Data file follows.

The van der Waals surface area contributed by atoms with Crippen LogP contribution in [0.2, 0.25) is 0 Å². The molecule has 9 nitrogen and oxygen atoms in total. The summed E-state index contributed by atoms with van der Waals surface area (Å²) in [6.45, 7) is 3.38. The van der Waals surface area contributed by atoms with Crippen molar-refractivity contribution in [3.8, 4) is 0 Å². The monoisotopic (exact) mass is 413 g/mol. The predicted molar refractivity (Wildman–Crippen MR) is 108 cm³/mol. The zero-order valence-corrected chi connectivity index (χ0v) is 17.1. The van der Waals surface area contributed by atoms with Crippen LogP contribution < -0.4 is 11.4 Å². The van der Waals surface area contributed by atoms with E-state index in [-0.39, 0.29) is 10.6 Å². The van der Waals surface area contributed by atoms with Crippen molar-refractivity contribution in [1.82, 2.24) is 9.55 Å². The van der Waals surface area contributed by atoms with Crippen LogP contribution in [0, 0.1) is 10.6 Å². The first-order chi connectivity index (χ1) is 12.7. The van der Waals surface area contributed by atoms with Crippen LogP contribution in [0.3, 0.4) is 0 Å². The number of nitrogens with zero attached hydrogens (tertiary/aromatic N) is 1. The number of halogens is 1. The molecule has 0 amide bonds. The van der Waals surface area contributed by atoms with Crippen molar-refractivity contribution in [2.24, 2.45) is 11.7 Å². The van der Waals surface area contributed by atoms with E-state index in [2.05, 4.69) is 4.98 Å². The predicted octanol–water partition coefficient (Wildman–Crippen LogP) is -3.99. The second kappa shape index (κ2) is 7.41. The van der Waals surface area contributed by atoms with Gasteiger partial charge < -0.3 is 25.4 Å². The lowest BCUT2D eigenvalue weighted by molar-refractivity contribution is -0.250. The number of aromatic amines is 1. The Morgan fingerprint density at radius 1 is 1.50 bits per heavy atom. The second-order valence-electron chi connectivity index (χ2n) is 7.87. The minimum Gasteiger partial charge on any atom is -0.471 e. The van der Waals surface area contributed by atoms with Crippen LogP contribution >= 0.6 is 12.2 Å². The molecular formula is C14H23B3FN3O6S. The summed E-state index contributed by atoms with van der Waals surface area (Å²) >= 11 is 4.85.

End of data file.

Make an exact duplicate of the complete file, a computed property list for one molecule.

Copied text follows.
The van der Waals surface area contributed by atoms with Crippen LogP contribution in [0.2, 0.25) is 0 Å². The molecule has 9 nitrogen and oxygen atoms in total. The summed E-state index contributed by atoms with van der Waals surface area (Å²) in [6.45, 7) is 3.38. The van der Waals surface area contributed by atoms with Crippen molar-refractivity contribution in [3.8, 4) is 0 Å². The monoisotopic (exact) mass is 413 g/mol. The predicted molar refractivity (Wildman–Crippen MR) is 108 cm³/mol. The zero-order valence-corrected chi connectivity index (χ0v) is 17.1. The van der Waals surface area contributed by atoms with Crippen LogP contribution < -0.4 is 11.4 Å². The van der Waals surface area contributed by atoms with E-state index in [-0.39, 0.29) is 10.6 Å². The van der Waals surface area contributed by atoms with Crippen molar-refractivity contribution in [1.82, 2.24) is 9.55 Å². The van der Waals surface area contributed by atoms with Crippen LogP contribution in [0, 0.1) is 10.6 Å². The first-order chi connectivity index (χ1) is 12.7. The van der Waals surface area contributed by atoms with Crippen LogP contribution in [0.3, 0.4) is 0 Å². The number of nitrogens with zero attached hydrogens (tertiary/aromatic N) is 1. The number of halogens is 1. The molecule has 0 amide bonds. The van der Waals surface area contributed by atoms with Crippen molar-refractivity contribution in [2.24, 2.45) is 11.7 Å². The van der Waals surface area contributed by atoms with E-state index in [2.05, 4.69) is 4.98 Å². The predicted octanol–water partition coefficient (Wildman–Crippen LogP) is -3.99. The second kappa shape index (κ2) is 7.41. The van der Waals surface area contributed by atoms with Gasteiger partial charge < -0.3 is 25.4 Å². The lowest BCUT2D eigenvalue weighted by molar-refractivity contribution is -0.250. The number of aromatic amines is 1. The Morgan fingerprint density at radius 1 is 1.50 bits per heavy atom. The second-order valence-electron chi connectivity index (χ2n) is 7.87. The minimum Gasteiger partial charge on any atom is -0.471 e. The van der Waals surface area contributed by atoms with Crippen LogP contribution >= 0.6 is 12.2 Å². The molecular formula is C14H23B3FN3O6S. The summed E-state index contributed by atoms with van der Waals surface area (Å²) >= 11 is 4.85.